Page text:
The Info List - Operazione Locusta

Operazione Locusta is the code name given to the contribution of the Italian Air Force
Italian Air Force
in the Gulf War. Description[edit] Following the invasion and annexation of Kuwait
by Iraq, on September 25, 1990 the Italian Government sent eight multirole fighter bombers Tornado IDS (plus two spare) in the Persian gulf, belonging to the 6º, 36º and 50º Stormo, which were deployed at the Al Dhafra Air Base, near Abu Dhabi, in United Arab Emirates.[1][2][3] These planes formed the "Autonomous Flight Department of the Italian Air Force in the Arabian Peninsula". The Department's staff, initially made up of 239 men, including twelve Carabinieri of the Air Force for supervisory needs and military police, was subsequently brought to 314 elements. The deployment of Italian aircraft was part of the international security system implemented by UN Security Council Resolution 678. The use of Italian aircraft as part of the Desert Storm
Desert Storm
operation represented the first operational employment in combat missions of Italian Air Force
Italian Air Force
aircraft after the end of World War II. During the 42 days of war, Italian fighters made 226 sorties for a total of 589 flight hours. General Mario Arpino was head of the Air Coordination Unit during the war operations in Saudi Arabia from October 1990 to March 1991.[4] Added to this commitment is the activity carried out by the RF104-G tactical reconnaissance aircraft (for a total of 384 sorties and 515 flight hours) operating in Turkey under the NATO AMF (ACE Mobile Force NATO) . This cell had been resettled on the Anatolian peninsula on 6 January 1991, in the face of a decision in NATO, to protect a possible Iraqi attempt to widen the conflict, and the support of transport aircraft, which carried out 244 missions for 4156 hours of flight, ensuring logistical support for national air and naval units as well as the evacuation of nationals from areas at risk.[1][2][5] The RF104-G returned to Italy on March 11, 1991.[5] The Tornado fighter jets returned to the Gioia del Colle
Gioia del Colle
air base on March 15, 1991, two weeks after the end of the military operations. The return of Italian fighter planes to the homeland was welcomed by a ceremony attended by the Minister of Defense Virginio Rognoni, the Chief of the Defense, General Domenico Nardini, and the Chief of Staff of Italian Air Force, General Stelio Nardini.[5] Loss of an Aircraft[edit] During the conflict, the Italian Air Force
Italian Air Force
recorded the loss of a single aircraft.[1][2] On the night between 17 and 18 January 1991, the first military mission of Italian aircraft departed.[5] Major Gianmarco Bellini (pilot) and captain Maurizio Cocciolone (navigator) took off on board their fighter-bomber along with the other seven Italian aircraft and a formation of allied aircraft for the first mission that saw them employed in the airspace controlled by Iraqi forces. The squadron's mission was an areal depot (provisioning, ammunition and means) in southern Iraq, northwest of Kuwait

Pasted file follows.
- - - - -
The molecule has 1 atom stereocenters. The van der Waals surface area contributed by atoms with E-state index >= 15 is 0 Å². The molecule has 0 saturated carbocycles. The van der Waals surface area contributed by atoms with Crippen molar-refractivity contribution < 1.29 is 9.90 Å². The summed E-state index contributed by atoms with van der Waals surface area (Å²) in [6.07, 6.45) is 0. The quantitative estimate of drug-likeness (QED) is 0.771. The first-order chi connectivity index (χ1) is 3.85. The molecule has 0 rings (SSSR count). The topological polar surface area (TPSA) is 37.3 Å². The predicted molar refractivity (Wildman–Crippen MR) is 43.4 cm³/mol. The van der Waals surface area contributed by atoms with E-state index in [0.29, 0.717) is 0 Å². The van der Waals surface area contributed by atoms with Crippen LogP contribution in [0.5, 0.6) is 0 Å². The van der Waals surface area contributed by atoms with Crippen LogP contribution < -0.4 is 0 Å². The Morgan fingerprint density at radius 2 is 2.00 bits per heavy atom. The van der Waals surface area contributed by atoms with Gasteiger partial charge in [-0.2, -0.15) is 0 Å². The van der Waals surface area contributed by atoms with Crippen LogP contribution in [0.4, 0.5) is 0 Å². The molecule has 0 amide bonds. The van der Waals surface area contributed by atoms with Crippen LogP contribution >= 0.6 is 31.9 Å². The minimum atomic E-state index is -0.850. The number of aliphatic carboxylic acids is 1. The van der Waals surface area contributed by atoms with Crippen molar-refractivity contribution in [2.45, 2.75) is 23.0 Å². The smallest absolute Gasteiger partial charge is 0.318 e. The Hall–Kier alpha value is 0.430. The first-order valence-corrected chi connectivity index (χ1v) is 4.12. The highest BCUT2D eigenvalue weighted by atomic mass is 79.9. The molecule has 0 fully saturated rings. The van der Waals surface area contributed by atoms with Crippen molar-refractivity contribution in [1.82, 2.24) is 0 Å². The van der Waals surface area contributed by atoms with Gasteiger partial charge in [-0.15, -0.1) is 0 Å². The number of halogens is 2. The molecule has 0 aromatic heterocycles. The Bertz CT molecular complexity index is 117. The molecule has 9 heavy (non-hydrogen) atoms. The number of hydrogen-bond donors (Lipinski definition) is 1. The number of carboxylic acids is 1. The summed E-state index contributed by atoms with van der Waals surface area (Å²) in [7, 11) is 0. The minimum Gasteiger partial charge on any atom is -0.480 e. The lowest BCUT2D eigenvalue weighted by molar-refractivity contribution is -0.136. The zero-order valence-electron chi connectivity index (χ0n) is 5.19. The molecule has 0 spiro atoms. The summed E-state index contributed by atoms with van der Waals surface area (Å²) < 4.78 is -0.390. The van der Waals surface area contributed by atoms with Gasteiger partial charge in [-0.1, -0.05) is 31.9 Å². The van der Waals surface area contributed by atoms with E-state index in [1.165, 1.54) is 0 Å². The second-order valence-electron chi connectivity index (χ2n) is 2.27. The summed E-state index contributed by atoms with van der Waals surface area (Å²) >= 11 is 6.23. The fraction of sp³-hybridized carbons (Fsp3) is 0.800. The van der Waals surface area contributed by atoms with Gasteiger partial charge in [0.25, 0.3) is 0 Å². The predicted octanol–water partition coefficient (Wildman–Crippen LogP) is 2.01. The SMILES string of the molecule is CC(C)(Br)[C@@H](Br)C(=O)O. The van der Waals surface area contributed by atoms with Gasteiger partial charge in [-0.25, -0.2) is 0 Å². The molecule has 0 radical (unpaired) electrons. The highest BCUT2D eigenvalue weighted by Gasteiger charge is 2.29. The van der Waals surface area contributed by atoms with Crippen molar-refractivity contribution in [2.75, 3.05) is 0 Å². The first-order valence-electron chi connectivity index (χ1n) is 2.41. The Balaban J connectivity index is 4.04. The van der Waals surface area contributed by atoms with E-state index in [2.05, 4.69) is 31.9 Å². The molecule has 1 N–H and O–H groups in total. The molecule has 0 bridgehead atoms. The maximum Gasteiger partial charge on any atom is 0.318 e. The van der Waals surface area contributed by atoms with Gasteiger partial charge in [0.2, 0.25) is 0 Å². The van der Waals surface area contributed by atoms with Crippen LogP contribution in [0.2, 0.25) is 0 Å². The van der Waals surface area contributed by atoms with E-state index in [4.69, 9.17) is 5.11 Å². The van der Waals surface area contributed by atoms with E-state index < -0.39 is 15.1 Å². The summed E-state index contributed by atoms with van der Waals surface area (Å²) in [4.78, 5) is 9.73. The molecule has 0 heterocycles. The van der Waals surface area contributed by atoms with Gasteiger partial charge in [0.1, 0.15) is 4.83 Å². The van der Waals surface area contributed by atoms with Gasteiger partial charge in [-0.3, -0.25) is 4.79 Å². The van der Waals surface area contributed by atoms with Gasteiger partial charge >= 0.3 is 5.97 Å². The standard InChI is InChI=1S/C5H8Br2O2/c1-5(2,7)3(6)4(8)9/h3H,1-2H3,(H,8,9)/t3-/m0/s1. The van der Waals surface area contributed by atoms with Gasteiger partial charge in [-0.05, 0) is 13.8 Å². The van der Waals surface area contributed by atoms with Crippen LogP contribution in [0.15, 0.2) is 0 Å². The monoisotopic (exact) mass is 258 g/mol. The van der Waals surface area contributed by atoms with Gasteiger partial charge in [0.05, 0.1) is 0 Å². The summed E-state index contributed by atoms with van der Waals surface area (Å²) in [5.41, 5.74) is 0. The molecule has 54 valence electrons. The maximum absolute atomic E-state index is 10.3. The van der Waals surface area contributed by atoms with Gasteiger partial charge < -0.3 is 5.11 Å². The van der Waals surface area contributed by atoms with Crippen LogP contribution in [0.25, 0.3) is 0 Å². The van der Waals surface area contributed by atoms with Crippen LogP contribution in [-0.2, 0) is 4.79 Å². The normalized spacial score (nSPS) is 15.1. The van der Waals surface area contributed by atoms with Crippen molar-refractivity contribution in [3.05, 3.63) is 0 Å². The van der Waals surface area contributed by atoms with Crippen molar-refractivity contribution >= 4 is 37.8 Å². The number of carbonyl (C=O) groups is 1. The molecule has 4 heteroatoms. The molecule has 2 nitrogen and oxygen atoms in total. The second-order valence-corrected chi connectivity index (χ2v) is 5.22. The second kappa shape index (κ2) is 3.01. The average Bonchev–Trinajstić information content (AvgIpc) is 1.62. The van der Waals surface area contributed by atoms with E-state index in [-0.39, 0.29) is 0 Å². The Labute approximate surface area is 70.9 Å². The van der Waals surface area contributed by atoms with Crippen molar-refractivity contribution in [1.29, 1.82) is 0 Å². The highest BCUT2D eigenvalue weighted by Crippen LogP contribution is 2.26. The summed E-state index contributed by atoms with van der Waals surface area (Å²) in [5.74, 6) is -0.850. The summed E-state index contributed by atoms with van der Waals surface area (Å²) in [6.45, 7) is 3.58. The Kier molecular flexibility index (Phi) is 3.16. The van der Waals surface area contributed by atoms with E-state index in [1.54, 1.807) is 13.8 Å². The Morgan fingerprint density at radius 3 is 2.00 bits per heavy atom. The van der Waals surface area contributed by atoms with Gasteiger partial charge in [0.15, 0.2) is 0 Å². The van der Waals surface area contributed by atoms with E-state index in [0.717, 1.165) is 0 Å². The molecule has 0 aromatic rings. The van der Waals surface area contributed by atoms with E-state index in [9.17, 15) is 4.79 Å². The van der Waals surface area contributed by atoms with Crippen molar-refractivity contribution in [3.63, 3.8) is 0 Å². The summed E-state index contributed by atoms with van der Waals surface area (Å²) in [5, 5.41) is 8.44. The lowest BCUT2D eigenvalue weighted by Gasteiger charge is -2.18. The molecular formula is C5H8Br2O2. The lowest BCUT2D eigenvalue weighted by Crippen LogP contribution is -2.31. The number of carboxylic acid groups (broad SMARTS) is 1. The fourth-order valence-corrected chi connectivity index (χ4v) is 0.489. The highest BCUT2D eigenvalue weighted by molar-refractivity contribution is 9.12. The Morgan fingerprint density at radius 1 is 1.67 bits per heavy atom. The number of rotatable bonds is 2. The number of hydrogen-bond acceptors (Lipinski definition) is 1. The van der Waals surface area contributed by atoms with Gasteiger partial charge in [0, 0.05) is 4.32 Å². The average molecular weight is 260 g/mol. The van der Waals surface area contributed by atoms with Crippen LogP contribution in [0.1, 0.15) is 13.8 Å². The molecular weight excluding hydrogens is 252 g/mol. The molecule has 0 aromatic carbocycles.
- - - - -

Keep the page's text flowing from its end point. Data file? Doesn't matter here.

City, defended by radar-enslaved anti-aircraft artillery. Bellini and Cocciolone, like many others from the base of the Emirate, were the only ones capable of completing refueling in flight; all other aircraft, including 7 Italian Tornados and about 30 other aircraft from other countries, hindered by weather conditions, failed to approach the aircrew and had to return to base.[1][2] Bellini, as head crew, decided that their aircraft would have to go on alone, knowing that the mission profile envisaged to carry on the attack even in such a situation, despite the enemy's defensive deployment . Received the ok by the air tactical command, the aircraft leveled at about 250 feet of altitude, activated the automatic control TF and unhooked the war load (5 Mk 83 bombs) on the target around at 4.30 in the morning. After about 40 seconds their plane was hit by Iraqi anti-aircraft artillery, trained to defend against low-altitude attacks, and the two Italians had to launch themselves with the ejection seat. The plane hit the ground about 20 km northwest of the Kuwaiti capital, a few hundred meters from an Iraqi Republican Guard barracks. The two airmen were immediately captured by Iraqi troops, separated, confiscated everything they had with them (including clothing and boots) and forced to wear a yellow suit, which qualified them as prisoners of war.[1][2][5] Major pilot Gianmarco Bellini and Captain Navigator Maurizio Cocciolone were released at the end of the conflict, along with the other prisoners of war captured by the Iraqi forces.[5] References[edit]

^ a b c d e "25 years from the "Locust" operation". 25 September 2015.  ^ a b c d e " Iraq
(1990)".  ^ "Celebrato il 93° Anniversario dell'Aeronautica Militare - Aviation Report" (in Italian). Retrieved 2018-02-01.  ^ "Generale Mario ARPINO - Difesa.it". www.difesa.it.  ^ a b c d e f http://www.venticinquennale.altervista.org/storia.htm

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